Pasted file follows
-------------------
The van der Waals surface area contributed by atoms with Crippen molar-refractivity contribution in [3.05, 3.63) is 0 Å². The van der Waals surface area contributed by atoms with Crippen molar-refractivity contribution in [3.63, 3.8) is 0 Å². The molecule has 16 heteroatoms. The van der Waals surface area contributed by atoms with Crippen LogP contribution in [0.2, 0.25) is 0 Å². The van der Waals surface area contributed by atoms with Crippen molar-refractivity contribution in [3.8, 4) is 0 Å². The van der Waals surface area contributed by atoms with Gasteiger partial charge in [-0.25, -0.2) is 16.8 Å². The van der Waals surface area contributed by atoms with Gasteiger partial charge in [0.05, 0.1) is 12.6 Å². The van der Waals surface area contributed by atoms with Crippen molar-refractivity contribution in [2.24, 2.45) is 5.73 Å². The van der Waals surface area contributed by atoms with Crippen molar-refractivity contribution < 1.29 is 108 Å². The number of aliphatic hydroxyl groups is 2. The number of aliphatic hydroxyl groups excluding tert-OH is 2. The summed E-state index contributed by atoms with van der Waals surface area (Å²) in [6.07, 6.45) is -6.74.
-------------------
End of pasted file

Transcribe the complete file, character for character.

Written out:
The van der Waals surface area contributed by atoms with Crippen molar-refractivity contribution in [3.05, 3.63) is 0 Å². The van der Waals surface area contributed by atoms with Crippen molar-refractivity contribution in [3.63, 3.8) is 0 Å². The molecule has 16 heteroatoms. The van der Waals surface area contributed by atoms with Crippen LogP contribution in [0.2, 0.25) is 0 Å². The van der Waals surface area contributed by atoms with Crippen molar-refractivity contribution in [3.8, 4) is 0 Å². The van der Waals surface area contributed by atoms with Gasteiger partial charge in [-0.25, -0.2) is 16.8 Å². The van der Waals surface area contributed by atoms with Gasteiger partial charge in [0.05, 0.1) is 12.6 Å². The van der Waals surface area contributed by atoms with Crippen molar-refractivity contribution in [2.24, 2.45) is 5.73 Å². The van der Waals surface area contributed by atoms with Crippen molar-refractivity contribution < 1.29 is 108 Å². The number of aliphatic hydroxyl groups is 2. The number of aliphatic hydroxyl groups excluding tert-OH is 2. The summed E-state index contributed by atoms with van der Waals surface area (Å²) in [6.07, 6.45) is -6.74.